The next step is based on Soifer et al. (2000, 2001). For several SBs galaxies they plotted the MIR and NIR emission curve of growth finding that, in general, the MIR emission is more concentrated, while only for a few galaxies do the MIR and NIR curves of growth show a similar trend. Actually we found that, to a first-order approximation, the MIR emission profile of a given galaxy can be matched by NIR profile powered to an exponent α, which ranges between 1, when the two profiles are similar, to 2, when the MIR emission is strongly concentrated. When we classified the same galaxies with the compactness criteria of Hattori et al. (2004), we find that (as expected) the galaxies with compact SF regions (types 1–2) are characterized by more concentrated MIR emission (α = 2.0–1.5, respectively), while galaxies with extended SF region (types 3–4) have similar MIR vs. NIR profiles (α = 1.25–1.0, respectively). As a reference, we notice that in the typical case of NGC 6240, assuming α = 1 corresponds to locate 50% of the SFR within 1.5 Kpc, whereas for α = 2 the same SFR fraction is enclosed within 500 pc.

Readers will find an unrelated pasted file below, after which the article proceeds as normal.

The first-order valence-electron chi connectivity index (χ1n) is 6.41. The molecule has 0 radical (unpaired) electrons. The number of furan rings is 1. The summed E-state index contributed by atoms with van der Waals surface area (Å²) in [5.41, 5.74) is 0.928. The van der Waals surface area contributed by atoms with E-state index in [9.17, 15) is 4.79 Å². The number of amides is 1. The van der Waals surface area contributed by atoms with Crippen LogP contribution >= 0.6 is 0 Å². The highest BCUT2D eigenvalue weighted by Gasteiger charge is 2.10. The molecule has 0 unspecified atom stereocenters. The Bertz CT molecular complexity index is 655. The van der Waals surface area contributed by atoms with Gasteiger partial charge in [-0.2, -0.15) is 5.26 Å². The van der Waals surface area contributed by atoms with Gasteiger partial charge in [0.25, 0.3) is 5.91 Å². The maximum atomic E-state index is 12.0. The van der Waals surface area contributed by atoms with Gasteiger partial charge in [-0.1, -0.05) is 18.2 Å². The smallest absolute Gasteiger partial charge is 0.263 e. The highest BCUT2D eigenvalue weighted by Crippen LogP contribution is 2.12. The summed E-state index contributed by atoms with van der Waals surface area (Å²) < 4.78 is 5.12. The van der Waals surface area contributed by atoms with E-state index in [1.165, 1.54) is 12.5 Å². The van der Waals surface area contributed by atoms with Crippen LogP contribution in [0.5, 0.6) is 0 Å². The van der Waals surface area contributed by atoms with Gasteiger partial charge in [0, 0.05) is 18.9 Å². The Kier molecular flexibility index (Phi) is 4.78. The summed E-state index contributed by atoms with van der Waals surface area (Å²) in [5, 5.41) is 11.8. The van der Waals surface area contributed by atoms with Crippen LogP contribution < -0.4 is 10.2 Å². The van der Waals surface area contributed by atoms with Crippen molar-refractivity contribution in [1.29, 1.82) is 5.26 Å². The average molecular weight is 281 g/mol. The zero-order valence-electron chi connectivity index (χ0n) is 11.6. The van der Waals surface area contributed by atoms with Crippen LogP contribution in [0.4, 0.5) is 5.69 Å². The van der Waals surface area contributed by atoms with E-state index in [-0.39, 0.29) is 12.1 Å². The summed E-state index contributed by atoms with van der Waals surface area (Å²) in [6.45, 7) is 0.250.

As a result of this discussion we estimate the SF distribution based on the observed LK, and adopt a power index α appropriate to the compactness class of the given SB galaxy (Table 7).

3.1.5. Flow chart of the simulation

Having defined all the ingredients of the simulation, we can now describe how this proceeds. The simulation flowchart can be summarized as follows:

  • 1.

    For each galaxy of the sample, based on the estimated total SFRand adopted progenitor scenarios, we compute the expectednumber of SNe per year.

  • 2.

    A time interval is chosen so that 100 SNe are expected to explode in the given galaxy in that period. The time interval ends with the last observations of the galaxy. Given the expected SN rates, it is much longer for all galaxies than the duration of our monitoring campaign. The reason for simulating 100 events is to avoid having to deal with fractional SN numbers for the different subtypes. We assign to each event a random epoch of explosion chosen within the defined time interval.

  • 3.

    Each SN is assigned to a random explosion site inside the parent galaxy according to the SFR spatial distribution.

  • 4.

    A peak magnitude is also assigned to each SN, with a random value derived from the adopted SN luminosity function for the specific subtype. We also associate an extinction value to the event that is randomly extracted from a Gaussian distribution whose mean value depends on the position of the SN, and σ = 1/3 of the mean value.